Understanding Ostracism in Ancient Greece

It is well known that the ancient Greeks, particularly the ancient Athenians, developed the concept of a democratic government. The basic premise behind a democracy is that the government is formed from the citizens and they all have a say in the decisions that are being made.

Like any form of government, the Athenian democracy had a specific set of rules. Those who went against these rules were deemed to be against the system. In ancient Greece, this is where the concept of ostracism came from. Here’s more information about what ostracism is and how it developed in ancient Greece:

What is Ostracism?

Ostracism was a special political process whereby people who were considered to be too powerful or dangerous to the democracy were exiled for at least ten years. The process of sending such individuals into exile was determined by a popular vote. In ancient Athens, no one was safe from the process, not even the political leaders. The process was done once a year, and the Athenian citizens would nominate individuals who were deemed as threats to democracy. Hidden political ambitions, dishonesty or just some level of hate towards some people could motivate the nomination.

How Does Ostracism Work?

The process of finding people who were a threat to democracy took place once a year. The first step of the process involved presenting a proposal on whether to hold a vote or not. This proposal was to be presented to the assembly that sat in Athens. This assembly used to meet on the hill of the Pnyx, and the voting process was supposed to be undertaken by 6,000 men.

If the members of the assembly voted their support, the next stage involved holding a special meeting in the Agora. This meeting aimed to cast votes for the candidates to be ostracized. Citizens were divided into smaller groups to maintain order in the process. The voting process was under the strict supervision of the executive council officials.

The Greeks voted against a particular candidate by simply scratching his name on a small piece of pottery. The process was able to preserve the anonymity of the voters. It was such an organized process that nobody could vote twice. For it to be considered fair, a minimum of 6,000 votes was to be cast. Once the process was completed, the officials collected the pottery.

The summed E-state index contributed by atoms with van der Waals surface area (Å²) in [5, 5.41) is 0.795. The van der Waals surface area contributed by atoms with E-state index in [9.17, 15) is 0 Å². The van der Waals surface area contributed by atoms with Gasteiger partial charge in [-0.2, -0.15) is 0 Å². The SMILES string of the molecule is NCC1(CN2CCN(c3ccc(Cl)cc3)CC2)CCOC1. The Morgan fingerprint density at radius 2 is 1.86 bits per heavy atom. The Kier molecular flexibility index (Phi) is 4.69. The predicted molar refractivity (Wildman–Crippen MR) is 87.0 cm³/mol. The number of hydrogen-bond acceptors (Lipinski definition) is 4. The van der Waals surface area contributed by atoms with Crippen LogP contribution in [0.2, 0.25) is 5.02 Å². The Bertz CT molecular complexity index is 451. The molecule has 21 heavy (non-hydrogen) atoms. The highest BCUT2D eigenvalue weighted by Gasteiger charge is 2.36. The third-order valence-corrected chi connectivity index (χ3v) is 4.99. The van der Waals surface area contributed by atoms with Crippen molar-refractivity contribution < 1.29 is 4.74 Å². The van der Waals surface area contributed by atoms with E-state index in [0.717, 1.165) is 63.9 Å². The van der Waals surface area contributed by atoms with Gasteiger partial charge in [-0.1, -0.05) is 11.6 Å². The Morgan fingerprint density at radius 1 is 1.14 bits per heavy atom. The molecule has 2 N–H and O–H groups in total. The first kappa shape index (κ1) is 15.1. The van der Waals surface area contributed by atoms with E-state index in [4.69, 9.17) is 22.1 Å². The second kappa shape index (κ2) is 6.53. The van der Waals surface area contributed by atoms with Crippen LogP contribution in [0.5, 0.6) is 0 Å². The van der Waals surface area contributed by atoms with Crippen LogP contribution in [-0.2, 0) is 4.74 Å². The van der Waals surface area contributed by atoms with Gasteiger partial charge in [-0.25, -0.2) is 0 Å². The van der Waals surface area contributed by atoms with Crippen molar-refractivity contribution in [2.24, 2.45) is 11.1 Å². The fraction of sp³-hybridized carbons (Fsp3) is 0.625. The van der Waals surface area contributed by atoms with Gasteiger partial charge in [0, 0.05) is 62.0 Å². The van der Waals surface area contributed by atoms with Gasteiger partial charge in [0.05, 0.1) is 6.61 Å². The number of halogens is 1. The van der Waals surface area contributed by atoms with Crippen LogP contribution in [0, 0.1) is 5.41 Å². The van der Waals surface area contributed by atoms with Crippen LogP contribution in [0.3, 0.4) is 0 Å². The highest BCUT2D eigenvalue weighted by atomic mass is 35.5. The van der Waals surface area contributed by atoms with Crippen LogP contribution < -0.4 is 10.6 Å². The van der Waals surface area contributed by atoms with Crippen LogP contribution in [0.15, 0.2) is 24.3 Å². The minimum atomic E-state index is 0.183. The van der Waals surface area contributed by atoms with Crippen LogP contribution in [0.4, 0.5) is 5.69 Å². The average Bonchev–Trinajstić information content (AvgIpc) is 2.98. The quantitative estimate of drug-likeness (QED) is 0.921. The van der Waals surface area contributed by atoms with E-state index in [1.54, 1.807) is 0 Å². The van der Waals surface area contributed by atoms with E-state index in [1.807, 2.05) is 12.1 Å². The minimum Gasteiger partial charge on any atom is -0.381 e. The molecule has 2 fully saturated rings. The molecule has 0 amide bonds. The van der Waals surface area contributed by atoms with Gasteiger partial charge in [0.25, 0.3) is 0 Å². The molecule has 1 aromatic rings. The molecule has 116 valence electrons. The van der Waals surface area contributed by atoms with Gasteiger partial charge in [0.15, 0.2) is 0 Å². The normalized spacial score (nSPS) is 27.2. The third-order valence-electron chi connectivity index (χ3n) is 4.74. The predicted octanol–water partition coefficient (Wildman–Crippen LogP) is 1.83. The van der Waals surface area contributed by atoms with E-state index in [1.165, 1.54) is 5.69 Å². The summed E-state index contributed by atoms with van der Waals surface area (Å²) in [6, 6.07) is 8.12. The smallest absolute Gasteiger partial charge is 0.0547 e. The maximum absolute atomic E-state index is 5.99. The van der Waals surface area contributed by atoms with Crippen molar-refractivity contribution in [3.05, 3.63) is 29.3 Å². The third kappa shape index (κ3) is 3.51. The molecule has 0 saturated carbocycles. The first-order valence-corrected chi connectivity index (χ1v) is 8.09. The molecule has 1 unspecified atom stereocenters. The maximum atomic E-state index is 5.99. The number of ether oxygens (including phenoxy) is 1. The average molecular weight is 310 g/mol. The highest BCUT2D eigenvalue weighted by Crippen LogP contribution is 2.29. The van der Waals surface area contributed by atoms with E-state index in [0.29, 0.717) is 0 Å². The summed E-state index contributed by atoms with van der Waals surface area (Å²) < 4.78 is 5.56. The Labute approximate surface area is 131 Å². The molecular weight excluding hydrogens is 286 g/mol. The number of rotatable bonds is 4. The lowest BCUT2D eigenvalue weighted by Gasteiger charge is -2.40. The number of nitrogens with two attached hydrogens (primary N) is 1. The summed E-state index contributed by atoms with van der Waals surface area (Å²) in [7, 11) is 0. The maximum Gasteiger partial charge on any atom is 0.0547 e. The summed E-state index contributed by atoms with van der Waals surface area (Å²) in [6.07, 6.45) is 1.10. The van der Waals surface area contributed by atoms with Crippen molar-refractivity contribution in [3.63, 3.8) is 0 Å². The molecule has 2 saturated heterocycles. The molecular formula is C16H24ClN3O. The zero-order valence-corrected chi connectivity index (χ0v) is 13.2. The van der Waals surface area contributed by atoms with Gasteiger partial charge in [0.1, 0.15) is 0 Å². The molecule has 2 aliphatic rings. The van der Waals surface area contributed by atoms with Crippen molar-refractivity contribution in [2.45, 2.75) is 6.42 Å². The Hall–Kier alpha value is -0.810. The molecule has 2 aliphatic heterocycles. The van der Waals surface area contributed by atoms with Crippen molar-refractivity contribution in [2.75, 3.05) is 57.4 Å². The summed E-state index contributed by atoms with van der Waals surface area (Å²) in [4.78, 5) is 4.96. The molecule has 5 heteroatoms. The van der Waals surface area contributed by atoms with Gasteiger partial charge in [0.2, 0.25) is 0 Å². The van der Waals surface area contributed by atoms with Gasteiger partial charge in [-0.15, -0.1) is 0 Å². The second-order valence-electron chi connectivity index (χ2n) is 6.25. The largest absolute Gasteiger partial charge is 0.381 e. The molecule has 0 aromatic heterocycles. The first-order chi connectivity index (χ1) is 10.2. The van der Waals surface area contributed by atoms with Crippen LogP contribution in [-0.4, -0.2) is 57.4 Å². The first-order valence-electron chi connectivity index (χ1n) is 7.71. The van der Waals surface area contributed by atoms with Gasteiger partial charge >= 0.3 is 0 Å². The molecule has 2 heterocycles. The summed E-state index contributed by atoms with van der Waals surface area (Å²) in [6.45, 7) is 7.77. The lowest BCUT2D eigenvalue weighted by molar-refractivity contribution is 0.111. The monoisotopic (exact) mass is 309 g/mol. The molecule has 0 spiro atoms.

All the votes were tallied, and the officials would then announce the outcome of the process. The candidate with the highest number of votes was ostracized. There was no room for appealing against the results, and an individual was given ten days to organize himself before leaving.

Ostracism was primarily practiced during the fifth century BC. Although it officially started in 506 BC, it wasn’t until 487 BC, when the process exiled its first individual. It continued for the next sixty years, and the last ostracism took place in 417 BC. In ancient Greece, ostracism was only a temporary banishment from society, but the individuals were usually able to come back after the period of time was over.

Find out more information on ostracism and its application to the modern-day through the vignette series, The Greek Guide to Greatness. It was developed by National Geographic and sponsored by the National Hellenic Society. This episode in the series explores the concept of ostracism and what it would mean if it were in use today. Visit this page for more information about Episode 1: Ostracism.


Wikipedia – Athenian Democracy

Wikipedia – Ostracism